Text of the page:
Sunday, 26 September 2010

Fire Review

-          Kristin Cashore
Publisher: UK – Gollancz
In a world of stunningly beautiful, exceptionally dangerous monsters, Fire is one of the most dangerous monsters of all - a human one. Marked out by her vivid red hair, she's more than attractive. Fire is mesmerising. But with this extraordinary beauty comes influence and power. People who are susceptible to her appeal will do anything for her attention, and for her affection. They will turn away from their families, their work, and their duties for her. They will forget their responsibilities to please her . . . and worse, crush nations, neglect kingdoms and abuse their power. Aware of her power, and afraid of it, Fire lives in a corner of the world away from people, and away from temptation. Until the day comes when she is needed - a day when, for her king, she has to take a stand not only against his enemies, but also against herself . . .
Graceling was a decent story with some great characters, an interesting premise and  a story that swept you along. I enjoyed it but thought it was slightly overhyped. Fire, a semi-prequel, set in the same world but in a different land with one cross-over character is better. The characters more memorable and different – a variety of soldiers, princes and archers of both sexes with the main character Fire, herself a truly unique character. She is called a human monster, but she is perhaps one of the most human characters I’ve ever read about. Throughout the novel she struggles to come to terms with her history and upbringing and to get to grips with her unusual powers .  She is markedly different from everyone else and aware of how much she can influence people both for good and ill. Compared to another character who also impacts everyone, she struggles to do the right thing in a world where politics means that sometimes it’s the case of the lesser of two evils.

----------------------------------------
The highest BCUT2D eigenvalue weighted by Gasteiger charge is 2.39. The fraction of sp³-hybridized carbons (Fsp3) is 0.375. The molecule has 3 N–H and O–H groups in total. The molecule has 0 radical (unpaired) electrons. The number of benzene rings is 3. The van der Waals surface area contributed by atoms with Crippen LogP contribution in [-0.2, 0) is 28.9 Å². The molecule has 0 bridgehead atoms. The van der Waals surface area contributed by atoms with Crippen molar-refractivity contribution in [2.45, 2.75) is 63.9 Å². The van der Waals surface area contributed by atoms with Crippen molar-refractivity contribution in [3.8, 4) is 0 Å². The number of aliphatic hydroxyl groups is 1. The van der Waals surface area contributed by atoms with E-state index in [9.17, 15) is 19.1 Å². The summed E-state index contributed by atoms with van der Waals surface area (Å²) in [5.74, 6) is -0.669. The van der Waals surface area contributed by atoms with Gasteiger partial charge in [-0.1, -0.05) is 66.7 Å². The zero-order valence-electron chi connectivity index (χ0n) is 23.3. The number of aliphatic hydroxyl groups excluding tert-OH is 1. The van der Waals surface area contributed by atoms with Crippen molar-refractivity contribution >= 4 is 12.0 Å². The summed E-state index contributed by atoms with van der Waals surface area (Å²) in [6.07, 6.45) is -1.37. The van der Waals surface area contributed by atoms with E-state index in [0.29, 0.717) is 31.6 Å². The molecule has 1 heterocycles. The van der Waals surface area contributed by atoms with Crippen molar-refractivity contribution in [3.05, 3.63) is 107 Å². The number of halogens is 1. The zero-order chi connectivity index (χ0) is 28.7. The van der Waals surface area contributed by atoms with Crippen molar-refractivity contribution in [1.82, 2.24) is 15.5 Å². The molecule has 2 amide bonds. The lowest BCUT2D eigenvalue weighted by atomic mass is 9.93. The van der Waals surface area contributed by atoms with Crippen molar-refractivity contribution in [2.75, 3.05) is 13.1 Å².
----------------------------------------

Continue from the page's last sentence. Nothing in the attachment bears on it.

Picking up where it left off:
This book has elements I love – politics, unusual powers and a believable romance. Perhaps where Fire loses a little is a lack of characterisation of the ‘bad guys’ and their motives. In general, they are depicted as  anti-royalists and simply want to gain power, but this isn’t explored fully. As the novel is told primarily from Fire’s point of view this could be excused, but I am intrigued by some of these bad guys – especially Lady Murgda – I can’t help feeling there is a story behind her and her brothers actions that I’d like to know more about. Overall, though I really enjoyed this book – it swept me along and allowed me to think about the nature of humanity.
Recommended for fans of Jennifer Fallon and Twilight. 8.5 out of 10.

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